Tuesday, 17 April 2012

apolla: (Black Rose)
I'm going to try and do this once a day (won't happen)...

Post the Second in 100 Awesome Musical Things to be Found on YouTube:

(Trigger Warning and General Good Advice: Do not read the comments on YouTube videos. That way bigotry and trolls do lie)

"The Octopus Jig" - The Dubliners.

You might need to watch this twice to get what's going on. Let me lay it out for you:

Barney McKenna is the little dude with the beard and the banjo.
John Sheahan is the auburn-haired dude with the beard and the violin.
Ciarán Bourke is the tall dude with the beard and the tin whistle.
Luke Kelly is the dude with the ginger afro and the beard and the glass.

Now, it gets complicated.

Barney is picking the banjo with his right hand while his left is fingering (oo-er, get over it) the notes on the violin..
John is bowing the violin with his left hand and fingering the notes on the banjo with his right. He is also blowing (oo-er, get over it) the tin whistle.
Ciarán is fingering the notes on the tin whistle. And drinking a glass of something unspecified but looks like a pale ale to me.
Luke is pouring beer down Ciarán's throat.

There are versions on YT with Luke's introduction but the quality is shite and these are the fifty seconds we're interested in. So anyway, if your mind isn't at least a bit blown by this I'm not sure you've quite understood what's going on.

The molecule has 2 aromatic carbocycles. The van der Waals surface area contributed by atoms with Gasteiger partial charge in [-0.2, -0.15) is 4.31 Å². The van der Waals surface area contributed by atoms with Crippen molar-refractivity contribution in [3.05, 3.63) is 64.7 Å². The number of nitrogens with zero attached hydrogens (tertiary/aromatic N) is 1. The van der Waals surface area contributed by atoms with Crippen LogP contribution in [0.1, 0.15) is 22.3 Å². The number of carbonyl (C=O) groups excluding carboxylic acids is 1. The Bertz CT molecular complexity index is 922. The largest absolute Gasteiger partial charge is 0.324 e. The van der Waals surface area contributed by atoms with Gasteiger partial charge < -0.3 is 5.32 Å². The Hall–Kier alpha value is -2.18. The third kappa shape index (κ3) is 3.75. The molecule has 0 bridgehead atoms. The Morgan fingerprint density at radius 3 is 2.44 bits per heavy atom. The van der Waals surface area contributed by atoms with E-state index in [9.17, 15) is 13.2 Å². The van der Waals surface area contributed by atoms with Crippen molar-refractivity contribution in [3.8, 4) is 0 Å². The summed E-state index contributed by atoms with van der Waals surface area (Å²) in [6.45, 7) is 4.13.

Can you pat your head and rub your belly at the same time? It's a bit like that, only really fast and with the great complication of needing to find different notes.

Next question: do you know someone else well enough to be able to coordinate it with them? Have you ever tried to pat your head and rub someone else's belly (with their permission, please) and do it in time?

Barney McKenna died a couple of weeks ago, having a cup of tea at home. He was, as the press said, the last of the 'original' Dubliners, but given Sheahan's been in the group since 1964 (they started in '62) it seems a slightly trivial fact to me, but hey-ho. I've been listening to the group again on and off since. I find their astonishing go at The Mason's Apron really useful for cycling in the gym...

Luke, he of the clear-as-a-bell voice, died in 1984. He's the fellow who sang the near-impossible Rocky Road To Dublin some of you will recognise from Sherlock Holmes. Seriously, try and sing along... If the Dubliners were good at anything, it was making the Really Difficult seem Really Easy.

Ciarán died in 1988 after years of ill health (Check out his last TV appearance here, worth it for the faces in the crowd...).